Snap4 February 2019Updated 4 years ago

The Commodities Feed: OPEC output falls

Your daily roundup of commodity news and ING views


OPEC agreed production level vs. January 2019 production estimate (Mbbls/d)

Source: OPEC, Bloomberg, ING Research
OPEC, Bloomberg, ING Research


OPEC+ oil output: According to Bloomberg estimates, OPEC production fell by 1.53MMbbls/d month-on-month to average 31.02MMbbls/d over January. The fall in output reflects the cuts that OPEC agreed to at their last meeting towards the end of last year. Based on these estimates there are a number of countries which have not hit their target- Iraq agreed to reduce output to 4.51MMbbls/d vs. estimated production of 4.69MMbbls/d over the month. Saudi Arabia has cut more than it agreed to, with the Kingdom’s output averaging 10.2MMbbls/d, compared to an agreed level of 10.31MMbbls/d. Finally, turning to a non-OPEC member of the deal, Russian oil production averaged 11.38MMbbls/d over January, which is some distance away from the 11.19MMbbls/d agreed level.  

Further spec buying: Speculators have continued to increase their net long in ICE Brent, having bought 29,769 lots over the last reporting week, leaving them with a net long of 232,703 lots- the largest position held since early November. As we have seen in recent weeks, the increase in the spec net long has been largely driven by short covering rather than fresh longs. Over the last reporting week, specs covered 17,830 lots of shorts. In fact, since mid-December shorts have covered just over 74k lots.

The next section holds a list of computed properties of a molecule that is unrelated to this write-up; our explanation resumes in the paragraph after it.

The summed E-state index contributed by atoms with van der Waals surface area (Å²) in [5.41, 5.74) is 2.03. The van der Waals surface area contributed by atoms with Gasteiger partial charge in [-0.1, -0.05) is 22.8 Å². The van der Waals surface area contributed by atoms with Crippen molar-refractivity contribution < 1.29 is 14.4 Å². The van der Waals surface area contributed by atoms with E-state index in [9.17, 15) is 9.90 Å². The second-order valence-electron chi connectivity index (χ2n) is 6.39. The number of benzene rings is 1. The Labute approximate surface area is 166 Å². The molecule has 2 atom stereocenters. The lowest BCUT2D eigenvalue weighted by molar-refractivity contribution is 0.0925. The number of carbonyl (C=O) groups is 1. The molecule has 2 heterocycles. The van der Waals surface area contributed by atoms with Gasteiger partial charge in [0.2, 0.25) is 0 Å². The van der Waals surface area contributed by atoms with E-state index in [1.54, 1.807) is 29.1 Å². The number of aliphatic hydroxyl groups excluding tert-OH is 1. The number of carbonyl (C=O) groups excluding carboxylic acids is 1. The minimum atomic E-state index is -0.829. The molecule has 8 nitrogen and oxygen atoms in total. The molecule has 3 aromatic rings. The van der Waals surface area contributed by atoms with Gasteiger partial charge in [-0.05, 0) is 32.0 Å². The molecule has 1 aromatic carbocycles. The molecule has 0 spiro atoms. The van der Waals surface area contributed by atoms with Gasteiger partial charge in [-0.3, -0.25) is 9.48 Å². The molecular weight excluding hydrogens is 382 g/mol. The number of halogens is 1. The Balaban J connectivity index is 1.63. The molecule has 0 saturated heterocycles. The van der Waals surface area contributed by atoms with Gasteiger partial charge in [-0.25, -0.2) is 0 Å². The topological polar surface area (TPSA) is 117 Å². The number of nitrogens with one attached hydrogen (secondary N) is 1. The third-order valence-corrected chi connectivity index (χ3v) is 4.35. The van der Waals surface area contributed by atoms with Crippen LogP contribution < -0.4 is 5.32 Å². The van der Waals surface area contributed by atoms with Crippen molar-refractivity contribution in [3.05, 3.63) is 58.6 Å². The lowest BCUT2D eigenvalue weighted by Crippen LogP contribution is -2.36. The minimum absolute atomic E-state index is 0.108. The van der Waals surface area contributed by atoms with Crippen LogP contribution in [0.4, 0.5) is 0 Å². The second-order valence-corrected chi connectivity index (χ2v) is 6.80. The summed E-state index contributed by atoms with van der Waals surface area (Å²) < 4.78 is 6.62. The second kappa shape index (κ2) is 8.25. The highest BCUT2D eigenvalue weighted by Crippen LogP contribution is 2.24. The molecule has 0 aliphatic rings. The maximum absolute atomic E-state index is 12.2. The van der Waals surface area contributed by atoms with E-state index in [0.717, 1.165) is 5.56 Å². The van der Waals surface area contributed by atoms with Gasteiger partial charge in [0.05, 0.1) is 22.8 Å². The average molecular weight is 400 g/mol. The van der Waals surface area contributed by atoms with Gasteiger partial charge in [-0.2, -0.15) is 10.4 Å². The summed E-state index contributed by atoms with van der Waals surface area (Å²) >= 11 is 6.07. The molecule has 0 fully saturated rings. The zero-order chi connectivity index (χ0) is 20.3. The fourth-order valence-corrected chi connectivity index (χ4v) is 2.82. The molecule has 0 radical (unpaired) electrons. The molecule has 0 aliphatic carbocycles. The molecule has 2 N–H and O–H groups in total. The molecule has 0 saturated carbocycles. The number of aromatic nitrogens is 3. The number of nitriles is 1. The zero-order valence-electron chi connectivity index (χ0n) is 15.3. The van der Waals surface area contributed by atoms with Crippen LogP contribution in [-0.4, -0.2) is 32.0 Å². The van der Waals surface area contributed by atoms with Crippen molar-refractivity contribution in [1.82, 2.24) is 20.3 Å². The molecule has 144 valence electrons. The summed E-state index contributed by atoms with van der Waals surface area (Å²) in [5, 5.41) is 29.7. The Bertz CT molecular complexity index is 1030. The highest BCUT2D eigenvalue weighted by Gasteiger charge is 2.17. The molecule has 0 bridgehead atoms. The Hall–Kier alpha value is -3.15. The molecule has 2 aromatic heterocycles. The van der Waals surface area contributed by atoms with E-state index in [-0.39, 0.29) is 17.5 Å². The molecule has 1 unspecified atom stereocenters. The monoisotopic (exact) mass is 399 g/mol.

Iron ore strength: Following the fatal dam failure in Brazil, iron ore prices have rallied well above US$85/t, with growing uncertainty over Brazilian supply. Vale announced last week that it would cut output by around 10% (c.40mt) on decommissioning of some of the tailing dams in the region, although these cuts will be partly offset by production gains from other regions. The Chinese domestic market has also seen similar strength, and volumes on the Dalian iron ore futures contract increased more than 50% week-on-week to 10.5m contracts- the highest volume in nearly six-months, and reflects greater speculative interest. However, China celebrates Chinese New Year Holidays this week, which should see the market quieten down.


China buys further US soybeans: Following trade talks in the US last week, China has bought further US soybeans, with both Sinograin and Cofco buying more than 1m tonnes each. While this will certainly help US farmers, export volumes are still significantly behind last year. USDA data shows that 20.46mt of US soybeans have been inspected for export so far this marketing year, which compares to 33.4mt at the same stage last season.

Indian sugar production: Latest data from the Indian Sugar Mills Association (ISMA) shows that cumulative sugar production through to the end of January stands at 18.5mt, compared to 17.1mt at the same stage in the 2017/18 season. The stronger output so far this season is due to an earlier start to crushing. However, based on poorer yield trends, ISMA does expect that total production this season will come in at 30.7mt, which is 5-6% lower than the total output seen last season.

Daily price update

Source: Bloomberg, ING Research
Bloomberg, ING Research